The Namdhari movement was founded by Baba Ram Singh in 1857 as one of the most influential and transitional socio-religious movements in Punjab.
At the initial stage of the movement a set of rituals were modeled after Guru Gobind Singh’s founding of Khalsa. He used a recitation of Gurbani (hymns from the Granth Sahib), Ardas (the Sikh prayer), a flag and baptism for entry into the new community.
The Namdharis were required to wear the five symbols of Sikhism, with the only exception of the Kripan (sword). However, they were required to keep a Lathi (bamboos stave) with them.
The Namdharis abandoned the worship of gods, goddesses, idols, graves, tombs, trees, and snakes and also rejected popular saints along with the rituals conducted by Brahman priests. The authority of the hereditary custodians of the Sikh Gurdwaras (centres of worship) was also rejected by the Namdharis.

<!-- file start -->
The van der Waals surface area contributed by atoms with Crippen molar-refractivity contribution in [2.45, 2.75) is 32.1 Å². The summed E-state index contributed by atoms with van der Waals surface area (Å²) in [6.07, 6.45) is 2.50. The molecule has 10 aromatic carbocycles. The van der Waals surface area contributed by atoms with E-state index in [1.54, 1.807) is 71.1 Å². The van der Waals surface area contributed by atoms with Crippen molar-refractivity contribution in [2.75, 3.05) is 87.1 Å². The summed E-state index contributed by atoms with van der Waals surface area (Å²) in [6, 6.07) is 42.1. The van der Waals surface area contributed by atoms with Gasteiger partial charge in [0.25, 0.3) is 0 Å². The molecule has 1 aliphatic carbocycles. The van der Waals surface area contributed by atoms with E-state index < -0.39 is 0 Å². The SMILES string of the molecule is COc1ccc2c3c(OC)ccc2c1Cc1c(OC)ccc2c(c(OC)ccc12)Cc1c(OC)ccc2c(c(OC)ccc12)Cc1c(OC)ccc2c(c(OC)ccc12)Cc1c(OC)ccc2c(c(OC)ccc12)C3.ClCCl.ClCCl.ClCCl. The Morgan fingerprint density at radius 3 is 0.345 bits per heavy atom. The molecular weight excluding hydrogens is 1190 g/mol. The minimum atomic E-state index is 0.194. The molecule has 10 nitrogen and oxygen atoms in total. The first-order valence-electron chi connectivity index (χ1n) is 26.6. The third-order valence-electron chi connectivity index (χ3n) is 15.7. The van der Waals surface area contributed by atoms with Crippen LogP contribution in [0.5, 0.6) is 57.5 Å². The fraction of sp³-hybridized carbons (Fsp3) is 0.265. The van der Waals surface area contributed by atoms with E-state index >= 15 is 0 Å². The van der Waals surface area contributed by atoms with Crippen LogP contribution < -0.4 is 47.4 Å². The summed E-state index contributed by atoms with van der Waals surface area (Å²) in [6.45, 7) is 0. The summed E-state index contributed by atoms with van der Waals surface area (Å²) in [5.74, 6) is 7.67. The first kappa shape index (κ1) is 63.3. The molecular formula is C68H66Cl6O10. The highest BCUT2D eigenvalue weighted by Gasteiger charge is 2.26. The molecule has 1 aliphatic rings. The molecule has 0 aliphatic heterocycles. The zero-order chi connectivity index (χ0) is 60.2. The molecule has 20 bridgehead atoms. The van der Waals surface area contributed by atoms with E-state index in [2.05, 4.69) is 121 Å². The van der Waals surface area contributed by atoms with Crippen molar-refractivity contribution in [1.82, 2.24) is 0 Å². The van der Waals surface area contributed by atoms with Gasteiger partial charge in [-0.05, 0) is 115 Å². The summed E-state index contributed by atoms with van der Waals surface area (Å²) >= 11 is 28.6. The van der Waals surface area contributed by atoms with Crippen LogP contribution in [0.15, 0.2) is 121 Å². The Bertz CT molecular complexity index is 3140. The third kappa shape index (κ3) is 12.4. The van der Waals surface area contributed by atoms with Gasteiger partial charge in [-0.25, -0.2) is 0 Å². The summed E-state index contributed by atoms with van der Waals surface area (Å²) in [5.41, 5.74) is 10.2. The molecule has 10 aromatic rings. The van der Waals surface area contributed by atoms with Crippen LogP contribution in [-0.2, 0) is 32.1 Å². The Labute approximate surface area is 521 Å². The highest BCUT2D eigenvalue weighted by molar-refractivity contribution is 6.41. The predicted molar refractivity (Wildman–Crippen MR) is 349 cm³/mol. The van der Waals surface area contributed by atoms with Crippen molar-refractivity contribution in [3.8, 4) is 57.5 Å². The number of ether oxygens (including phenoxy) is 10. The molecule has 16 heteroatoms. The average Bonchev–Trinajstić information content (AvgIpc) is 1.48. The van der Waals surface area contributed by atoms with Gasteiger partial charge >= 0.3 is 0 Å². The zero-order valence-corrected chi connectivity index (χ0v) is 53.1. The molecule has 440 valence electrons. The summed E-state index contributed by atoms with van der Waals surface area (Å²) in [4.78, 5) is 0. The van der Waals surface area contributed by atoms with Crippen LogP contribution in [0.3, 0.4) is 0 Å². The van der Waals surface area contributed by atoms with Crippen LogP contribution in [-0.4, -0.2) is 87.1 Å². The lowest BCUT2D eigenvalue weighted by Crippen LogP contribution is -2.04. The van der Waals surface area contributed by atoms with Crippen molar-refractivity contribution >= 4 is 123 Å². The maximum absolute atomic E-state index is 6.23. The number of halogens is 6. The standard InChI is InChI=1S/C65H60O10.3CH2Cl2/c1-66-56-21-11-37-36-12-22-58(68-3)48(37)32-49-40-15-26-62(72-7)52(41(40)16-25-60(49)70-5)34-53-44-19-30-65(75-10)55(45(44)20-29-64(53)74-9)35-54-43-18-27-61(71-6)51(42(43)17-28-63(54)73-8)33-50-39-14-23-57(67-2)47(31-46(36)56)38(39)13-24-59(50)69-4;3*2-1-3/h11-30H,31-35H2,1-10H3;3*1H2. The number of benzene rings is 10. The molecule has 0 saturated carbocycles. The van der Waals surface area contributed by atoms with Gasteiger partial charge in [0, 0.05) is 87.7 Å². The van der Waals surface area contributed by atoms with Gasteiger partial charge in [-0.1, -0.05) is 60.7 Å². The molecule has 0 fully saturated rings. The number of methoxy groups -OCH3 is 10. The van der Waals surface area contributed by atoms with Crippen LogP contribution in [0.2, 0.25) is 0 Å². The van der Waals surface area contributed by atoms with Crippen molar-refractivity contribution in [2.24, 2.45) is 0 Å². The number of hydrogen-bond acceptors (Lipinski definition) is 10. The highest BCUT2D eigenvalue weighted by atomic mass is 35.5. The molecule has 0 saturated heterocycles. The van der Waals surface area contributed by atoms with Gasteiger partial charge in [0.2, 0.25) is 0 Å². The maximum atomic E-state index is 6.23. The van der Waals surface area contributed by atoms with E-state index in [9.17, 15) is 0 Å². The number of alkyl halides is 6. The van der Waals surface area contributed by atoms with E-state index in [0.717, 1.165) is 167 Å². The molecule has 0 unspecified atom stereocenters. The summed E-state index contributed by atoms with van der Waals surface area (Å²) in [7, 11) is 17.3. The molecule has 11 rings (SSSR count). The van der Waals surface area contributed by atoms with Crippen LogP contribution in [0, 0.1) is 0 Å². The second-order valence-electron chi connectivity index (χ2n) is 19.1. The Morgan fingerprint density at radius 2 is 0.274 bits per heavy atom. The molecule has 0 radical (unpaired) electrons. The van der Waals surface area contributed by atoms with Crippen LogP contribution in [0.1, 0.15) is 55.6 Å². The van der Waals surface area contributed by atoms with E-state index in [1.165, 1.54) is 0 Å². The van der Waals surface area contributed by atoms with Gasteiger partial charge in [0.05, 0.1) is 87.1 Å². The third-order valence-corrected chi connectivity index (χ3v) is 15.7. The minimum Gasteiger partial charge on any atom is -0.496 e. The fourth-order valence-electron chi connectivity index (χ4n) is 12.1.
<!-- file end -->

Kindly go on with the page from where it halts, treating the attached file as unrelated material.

The Namdharis were told to abstain from drinking, stealing, adultery, falsehood, slandering, back-biting and cheating and consumption of beef was strictly forbidden.
Protection of cattle was one of the most ardently held values of the Namdharis. The Namdharis considered the women equal to men and initiated them through baptism and allowed them to remarry when widowed.
Dowries were rejected by the Namdharis and child marriage was also forbidden.
For the men, they laid emphasis on strength and martial qualities drawn from the teachings of Guru Gobind Singh.
Namdhari vision of a restructured Sikhism called for a total reshaping of the Sikh community into a militant and religious-political dominion.